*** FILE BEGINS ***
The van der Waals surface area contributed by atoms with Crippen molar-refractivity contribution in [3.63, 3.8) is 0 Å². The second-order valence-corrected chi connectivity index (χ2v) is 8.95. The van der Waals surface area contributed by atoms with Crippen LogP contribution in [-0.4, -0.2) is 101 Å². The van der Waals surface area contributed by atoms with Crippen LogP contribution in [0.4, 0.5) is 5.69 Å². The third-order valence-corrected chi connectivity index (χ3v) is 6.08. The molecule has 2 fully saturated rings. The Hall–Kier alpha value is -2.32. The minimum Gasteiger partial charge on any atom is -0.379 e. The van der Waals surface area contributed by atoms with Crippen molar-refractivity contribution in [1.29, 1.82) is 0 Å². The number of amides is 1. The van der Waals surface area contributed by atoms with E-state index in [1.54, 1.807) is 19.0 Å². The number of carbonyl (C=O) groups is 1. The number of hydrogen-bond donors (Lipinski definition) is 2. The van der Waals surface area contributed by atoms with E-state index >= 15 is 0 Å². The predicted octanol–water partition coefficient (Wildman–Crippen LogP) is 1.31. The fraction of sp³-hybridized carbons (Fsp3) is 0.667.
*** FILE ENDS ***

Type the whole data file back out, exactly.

The van der Waals surface area contributed by atoms with Crippen molar-refractivity contribution in [3.63, 3.8) is 0 Å². The second-order valence-corrected chi connectivity index (χ2v) is 8.95. The van der Waals surface area contributed by atoms with Crippen LogP contribution in [-0.4, -0.2) is 101 Å². The van der Waals surface area contributed by atoms with Crippen LogP contribution in [0.4, 0.5) is 5.69 Å². The third-order valence-corrected chi connectivity index (χ3v) is 6.08. The molecule has 2 fully saturated rings. The Hall–Kier alpha value is -2.32. The minimum Gasteiger partial charge on any atom is -0.379 e. The van der Waals surface area contributed by atoms with Crippen molar-refractivity contribution in [1.29, 1.82) is 0 Å². The number of amides is 1. The van der Waals surface area contributed by atoms with E-state index in [1.54, 1.807) is 19.0 Å². The number of carbonyl (C=O) groups is 1. The number of hydrogen-bond donors (Lipinski definition) is 2. The van der Waals surface area contributed by atoms with E-state index >= 15 is 0 Å². The predicted octanol–water partition coefficient (Wildman–Crippen LogP) is 1.31. The fraction of sp³-hybridized carbons (Fsp3) is 0.667.